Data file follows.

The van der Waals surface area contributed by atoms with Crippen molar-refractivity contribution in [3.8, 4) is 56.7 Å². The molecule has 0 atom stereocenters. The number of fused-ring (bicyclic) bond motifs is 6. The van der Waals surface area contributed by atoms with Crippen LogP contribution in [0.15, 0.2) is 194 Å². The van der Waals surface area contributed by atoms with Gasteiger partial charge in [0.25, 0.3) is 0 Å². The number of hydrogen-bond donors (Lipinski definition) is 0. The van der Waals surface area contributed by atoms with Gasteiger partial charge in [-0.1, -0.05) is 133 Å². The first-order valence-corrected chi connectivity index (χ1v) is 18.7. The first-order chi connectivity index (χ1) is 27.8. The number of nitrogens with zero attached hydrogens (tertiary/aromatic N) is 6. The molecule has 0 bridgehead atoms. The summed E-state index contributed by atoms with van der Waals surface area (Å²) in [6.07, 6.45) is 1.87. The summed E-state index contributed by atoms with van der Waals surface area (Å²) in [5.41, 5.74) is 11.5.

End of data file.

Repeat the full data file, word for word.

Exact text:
The van der Waals surface area contributed by atoms with Crippen molar-refractivity contribution in [3.8, 4) is 56.7 Å². The molecule has 0 atom stereocenters. The number of fused-ring (bicyclic) bond motifs is 6. The van der Waals surface area contributed by atoms with Crippen LogP contribution in [0.15, 0.2) is 194 Å². The van der Waals surface area contributed by atoms with Gasteiger partial charge in [0.25, 0.3) is 0 Å². The number of hydrogen-bond donors (Lipinski definition) is 0. The van der Waals surface area contributed by atoms with Gasteiger partial charge in [-0.1, -0.05) is 133 Å². The first-order valence-corrected chi connectivity index (χ1v) is 18.7. The first-order chi connectivity index (χ1) is 27.8. The number of nitrogens with zero attached hydrogens (tertiary/aromatic N) is 6. The molecule has 0 bridgehead atoms. The summed E-state index contributed by atoms with van der Waals surface area (Å²) in [6.07, 6.45) is 1.87. The summed E-state index contributed by atoms with van der Waals surface area (Å²) in [5.41, 5.74) is 11.5.